This is from the 2012 case of A Local Authority v AK & Others, https://www.bailii.org/ew/cases/EWHC/COP/2012/B29.html involving a man, AK, who had a brain injury and was declared to have lacked capacity to marry, where the Judge said this:
“This case has thrown up the role of Registrars and of the registration service when a borderline-incapacitated individual presents wanting to marry. It is not a Registrar’s job to assess mental capacity and plainly he or she would be wholly unqualified to do so. If there is doubt in the Registrar’s mind when an individual responds to the standard questions put at the notice-attestation meeting, then the procedure is for the doubt to be referred upwards, first to the local Superintendent Registrar and thereafter, if necessary, to the Office of the Registrar General. In a really tricky case, this could end up with a decision to call for a psychiatric report into capacity. That said, the standard handbook provided to Registrars presently says nothing about the need for mental capacity to contract a marriage and does not mention the Mental Capacity Act 2005. It may be that those responsible for the handbook would wish to consider the advisability of incorporating a paragraph on this, perhaps referring to the basic S3 requirements and summarising the information necessary to be understood and weighed up, with a note on what to do where an individual’s mental capacity to marry may be in real doubt. The experience of this case also suggests that greater emphasis should be laid on the need for the aspiring spouses to be seen separately, not together as happened here.”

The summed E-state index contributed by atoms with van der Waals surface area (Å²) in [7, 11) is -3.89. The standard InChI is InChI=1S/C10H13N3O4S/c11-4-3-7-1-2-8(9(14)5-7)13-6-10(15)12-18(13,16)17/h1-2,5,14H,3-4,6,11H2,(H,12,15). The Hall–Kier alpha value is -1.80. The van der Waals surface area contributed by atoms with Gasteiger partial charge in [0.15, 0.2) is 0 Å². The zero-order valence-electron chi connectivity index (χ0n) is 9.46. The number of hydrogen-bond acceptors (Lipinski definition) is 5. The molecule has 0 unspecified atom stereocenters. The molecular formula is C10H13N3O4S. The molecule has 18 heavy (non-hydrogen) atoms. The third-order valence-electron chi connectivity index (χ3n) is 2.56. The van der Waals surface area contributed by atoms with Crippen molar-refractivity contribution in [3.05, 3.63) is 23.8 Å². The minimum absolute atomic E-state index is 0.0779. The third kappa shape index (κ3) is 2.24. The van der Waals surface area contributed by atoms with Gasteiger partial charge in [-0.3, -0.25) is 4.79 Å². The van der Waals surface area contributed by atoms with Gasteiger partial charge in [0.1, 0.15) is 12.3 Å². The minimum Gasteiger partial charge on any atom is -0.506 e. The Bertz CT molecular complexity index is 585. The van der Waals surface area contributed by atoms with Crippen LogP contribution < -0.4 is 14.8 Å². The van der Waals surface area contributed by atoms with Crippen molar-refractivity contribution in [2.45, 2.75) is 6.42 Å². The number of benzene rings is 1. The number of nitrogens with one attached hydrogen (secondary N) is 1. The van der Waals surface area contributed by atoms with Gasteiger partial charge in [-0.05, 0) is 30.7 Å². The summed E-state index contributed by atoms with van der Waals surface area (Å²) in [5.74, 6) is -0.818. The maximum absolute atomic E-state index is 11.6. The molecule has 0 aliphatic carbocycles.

If the General Register Office had taken serious action then, my mother would never have been able to marry in 2015 and we would all have been spared the emotional and financial devastation.